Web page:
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Stephanie Amberg

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Suddenly, Sesame Is Scattered All Over Bay Area Cocktails Menus

To be fair, sesame is having a moment nationwide

Though a few places around San Francisco have served cocktails containing sesame in recent years, suddenly it seems we’re sipping on seeds all over town. Local drinks feature black and white sesame seeds in a variety of forms — as decorative dust, oil, syrup, and salt — and draw inspiration from countries including China, Mexico, and Japan. The flavor trend seems to sit in with some larger ones: a rise of Japanese cocktail ingredients, increased popularity of orgeat and the tikification of not-traditionally-tropical drinks, plus the use of newish techniques to alter the form of ingredients between liquids and solids.

And drinkable sesame is having a broader moment nationwide. You can lighten your coffee with sesame milk, and syrup maker Torani crowned toasted black sesame as the “flavor of the year.” In a press release, the company cites the new flavor as tapping into two consumer trends: sesame as an ingredient in a number of international cuisines, and black-colored syrup making drinks more photogenic.

The Foreign Delegate at Akikos
Joseph Weaver

Drops of sesame and other colored oils on martini-style stirred drinks provide a slight aromatic boost — plus it’s just fun to watch the blobs float around and merge as they’re consumed. At the just-opened Akikos, beverage director Quade Marshall offers a drink with sesame in two forms. The Foreign Delegate made with cognac, aged sake, sesame orgeat, bitters, and sesame oil riffs on the Japanese Cocktail with a nod to the Fog Cutter, speaking to Marshall’s time in tiki bars. The sesame oil, dropped atop the drink, serves as a garnish, as it does at Devil’s Acre in a stirred cocktail created by former employee Jordan Hernandez called the Full Moon made with mezcal, apricot, and vermouth.

To infuse sesame into spirits, most local bartenders use the technique of “fat washing,” which involves soaking a fatty or oily substance in a spirit, freezing it, and straining it off to leave the flavor and silky texture of the ingredient behind. In San Jose, Jean Garcia of Haberdasher collaborated with a fellow bartender on the Sunomono, which features gin and sesame-infused shochu. To wash the spirit, Garcia heats both the spirit and oil to get the most flavor possible out of the sesame, before freezing and filtering. Garcia says she initially tried coconut oil fat washing but found the flavor too subtle. In this cocktail, however, she opted for sesame in order to bring “an Asian element” to the drink.

The Karakasa at Pabu
Mike Lay

At Pabu, bar lead Natalie Lichtman fat-washes California brandy with a toasted sesame finishing oil. That brandy, along with bourbon, a floral liqueur, citrus, and orgeat come together in a rich but still food-friendly drink called the Karakasa. “I wanted something that was luscious and drinks like a whiskey sour, but if you break it down it reads like a mai tai,” she says. William Cao, bar manager of the Progress, also combined sesame-washed aged rum with almond orgeat in his Lost Voyage. “That drink was sort of inspired by Korean barbecue where you have sesame oil with salt to dip your meat in,” Cao says. At Empress by Boon, Emily Parian created a highball called the Upside Down with sesame-washed Japanese whisky, garlic and pepper vodka, bay syrup, lime, and soda. At Santa Rosa’s Lazeaway Club, bartenders used to oil-wash their bourbon but now do a more standard infusion of ground sesame seeds in whiskey, which is combined with vanilla liqueur, vermouth, and bitters in a drink called Maneki-Neko.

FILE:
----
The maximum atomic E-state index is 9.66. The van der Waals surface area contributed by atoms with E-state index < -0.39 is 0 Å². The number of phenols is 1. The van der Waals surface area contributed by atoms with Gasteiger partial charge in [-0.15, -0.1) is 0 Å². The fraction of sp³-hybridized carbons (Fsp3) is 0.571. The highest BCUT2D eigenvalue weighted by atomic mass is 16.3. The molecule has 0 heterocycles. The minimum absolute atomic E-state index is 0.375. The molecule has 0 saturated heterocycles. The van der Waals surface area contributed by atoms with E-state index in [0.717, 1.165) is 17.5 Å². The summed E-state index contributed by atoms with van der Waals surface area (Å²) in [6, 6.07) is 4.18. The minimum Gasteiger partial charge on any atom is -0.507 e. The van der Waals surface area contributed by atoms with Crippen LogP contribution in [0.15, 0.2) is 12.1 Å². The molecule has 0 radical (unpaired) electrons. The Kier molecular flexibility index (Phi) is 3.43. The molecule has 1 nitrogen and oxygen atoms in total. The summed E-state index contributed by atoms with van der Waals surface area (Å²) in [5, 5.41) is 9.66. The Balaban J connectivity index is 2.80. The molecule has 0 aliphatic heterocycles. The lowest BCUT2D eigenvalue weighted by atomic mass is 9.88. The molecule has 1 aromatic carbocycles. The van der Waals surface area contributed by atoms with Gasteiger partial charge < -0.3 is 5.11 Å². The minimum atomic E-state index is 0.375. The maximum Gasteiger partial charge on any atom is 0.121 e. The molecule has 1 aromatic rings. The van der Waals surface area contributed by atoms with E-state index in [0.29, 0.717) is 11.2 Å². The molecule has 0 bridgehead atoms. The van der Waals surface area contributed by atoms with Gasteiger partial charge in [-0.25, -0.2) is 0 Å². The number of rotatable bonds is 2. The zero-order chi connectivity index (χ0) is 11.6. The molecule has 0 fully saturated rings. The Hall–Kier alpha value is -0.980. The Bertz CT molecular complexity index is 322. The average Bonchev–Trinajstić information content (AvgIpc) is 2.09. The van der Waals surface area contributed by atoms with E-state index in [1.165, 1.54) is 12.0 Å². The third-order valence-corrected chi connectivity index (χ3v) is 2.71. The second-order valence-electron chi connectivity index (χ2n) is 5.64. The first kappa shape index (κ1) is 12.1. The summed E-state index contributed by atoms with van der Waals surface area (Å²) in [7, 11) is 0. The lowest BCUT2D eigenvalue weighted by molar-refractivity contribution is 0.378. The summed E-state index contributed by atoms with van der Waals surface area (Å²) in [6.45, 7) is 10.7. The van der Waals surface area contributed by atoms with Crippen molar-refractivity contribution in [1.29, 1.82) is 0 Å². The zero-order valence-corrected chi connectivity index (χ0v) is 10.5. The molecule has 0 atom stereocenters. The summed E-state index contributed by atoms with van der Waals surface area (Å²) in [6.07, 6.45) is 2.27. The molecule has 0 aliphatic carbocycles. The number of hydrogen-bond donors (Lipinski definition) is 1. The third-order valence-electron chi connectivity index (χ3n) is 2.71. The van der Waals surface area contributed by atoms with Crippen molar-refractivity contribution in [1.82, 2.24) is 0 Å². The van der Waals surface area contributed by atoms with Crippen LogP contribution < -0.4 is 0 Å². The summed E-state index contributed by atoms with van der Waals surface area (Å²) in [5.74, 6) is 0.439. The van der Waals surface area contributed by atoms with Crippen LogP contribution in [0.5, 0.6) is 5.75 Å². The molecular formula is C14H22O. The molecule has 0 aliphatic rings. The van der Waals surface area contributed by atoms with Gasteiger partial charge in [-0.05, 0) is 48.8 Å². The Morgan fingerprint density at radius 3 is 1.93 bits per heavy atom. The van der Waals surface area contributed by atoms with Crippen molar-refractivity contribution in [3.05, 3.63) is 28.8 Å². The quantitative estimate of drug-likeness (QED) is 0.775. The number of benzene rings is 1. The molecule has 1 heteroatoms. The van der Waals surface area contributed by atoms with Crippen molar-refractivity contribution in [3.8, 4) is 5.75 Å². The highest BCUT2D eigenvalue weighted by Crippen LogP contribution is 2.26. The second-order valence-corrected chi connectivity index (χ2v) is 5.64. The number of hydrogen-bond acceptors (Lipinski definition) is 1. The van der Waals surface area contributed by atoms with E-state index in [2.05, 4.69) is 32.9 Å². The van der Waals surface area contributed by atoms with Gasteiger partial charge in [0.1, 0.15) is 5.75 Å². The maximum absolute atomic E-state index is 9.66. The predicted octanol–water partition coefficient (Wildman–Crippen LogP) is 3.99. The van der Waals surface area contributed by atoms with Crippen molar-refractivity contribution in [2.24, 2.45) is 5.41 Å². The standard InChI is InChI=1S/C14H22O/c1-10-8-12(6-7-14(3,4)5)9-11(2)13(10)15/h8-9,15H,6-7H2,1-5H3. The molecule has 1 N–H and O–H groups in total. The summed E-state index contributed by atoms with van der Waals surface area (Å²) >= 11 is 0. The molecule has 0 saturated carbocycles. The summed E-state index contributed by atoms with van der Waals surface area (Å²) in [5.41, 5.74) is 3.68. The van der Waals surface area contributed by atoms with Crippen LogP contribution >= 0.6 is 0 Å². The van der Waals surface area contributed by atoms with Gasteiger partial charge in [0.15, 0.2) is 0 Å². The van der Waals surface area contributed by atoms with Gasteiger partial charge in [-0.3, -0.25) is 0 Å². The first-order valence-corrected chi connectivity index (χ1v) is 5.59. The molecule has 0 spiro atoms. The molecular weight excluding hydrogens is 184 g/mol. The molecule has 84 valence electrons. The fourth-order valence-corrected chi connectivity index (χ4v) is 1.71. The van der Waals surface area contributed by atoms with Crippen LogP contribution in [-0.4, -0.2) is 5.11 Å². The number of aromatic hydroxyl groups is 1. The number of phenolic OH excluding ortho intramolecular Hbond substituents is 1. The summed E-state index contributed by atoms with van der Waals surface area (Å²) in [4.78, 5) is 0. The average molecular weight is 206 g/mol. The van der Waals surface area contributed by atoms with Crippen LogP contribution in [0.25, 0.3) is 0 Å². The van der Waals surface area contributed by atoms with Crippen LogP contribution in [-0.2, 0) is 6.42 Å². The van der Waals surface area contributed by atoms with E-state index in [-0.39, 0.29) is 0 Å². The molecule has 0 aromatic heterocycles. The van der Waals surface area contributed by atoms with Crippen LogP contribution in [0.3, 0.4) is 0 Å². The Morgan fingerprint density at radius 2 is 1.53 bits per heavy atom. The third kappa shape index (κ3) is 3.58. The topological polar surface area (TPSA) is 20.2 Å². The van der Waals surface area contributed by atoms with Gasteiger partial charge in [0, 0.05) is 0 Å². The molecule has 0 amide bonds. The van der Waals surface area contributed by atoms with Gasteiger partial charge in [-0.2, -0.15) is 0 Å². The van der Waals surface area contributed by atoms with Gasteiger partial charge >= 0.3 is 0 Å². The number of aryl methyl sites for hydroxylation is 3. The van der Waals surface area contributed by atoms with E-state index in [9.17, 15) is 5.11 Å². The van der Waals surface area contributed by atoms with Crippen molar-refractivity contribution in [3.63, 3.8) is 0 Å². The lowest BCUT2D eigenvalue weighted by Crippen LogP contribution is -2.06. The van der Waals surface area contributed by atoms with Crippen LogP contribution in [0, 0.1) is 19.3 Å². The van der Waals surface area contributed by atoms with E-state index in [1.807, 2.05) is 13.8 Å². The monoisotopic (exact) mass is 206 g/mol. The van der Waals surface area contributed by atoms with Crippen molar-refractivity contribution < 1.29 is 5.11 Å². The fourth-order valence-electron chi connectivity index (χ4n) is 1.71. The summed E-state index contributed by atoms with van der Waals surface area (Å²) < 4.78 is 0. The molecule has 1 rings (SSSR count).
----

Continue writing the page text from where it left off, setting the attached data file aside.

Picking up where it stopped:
Other bartenders are infusing sesame into a liqueur rather than a base spirit. At True Laurel, the Bobby Boo-Urns is Nicolas Torres’ take on the Bobby Burns, a spiced scotch Manhattan, where he substitutes sesame-washed genepy herbal liqueur for Benedictine. The cocktail list at Elements at One65 features the Sesame Streeter, a Brooklyn variation with sesame-infused maraschino liqueur, and at Dalva, the Public Sesame #1 includes sesame-infused orange curacao. Davla’s Eric Ochoa, who created the drink with bartender Zakk Najera, says it was inspired by the flavor of Chinese sesame dessert balls.

At other bars, sesame serves an aesthetic purpose. Zaytoon in Albany serves the Habibi, made with bourbon, amaretto, allspice dram, tahini, honey, and sesame seeds sprinkled on top. On the new menu at Trick Dog, Nick Amano-Dolan and William Ancira created the Zodiac. Made with gin, Cynar, pineapple, palo santo, and lemon, the drink also gets black sesame powder dusted over a goat head-shaped stencil on top.

Across town at Causwells, Elmer Mejicanos created the Open Sesame, one of the bar’s signature drinks that’s made with tequila, vermouth, cold-pressed poblano, lime, and agave. On the side of the glass, it gets a garnish of black volcanic salt and toasted sesame. The inspiration for that drink, however, comes not from international cuisines or broader trends. It’s personal. “The Open Sesame is my love letter to Mexico and my childhood memories of eating hard-toasted sesame candies,” he says.

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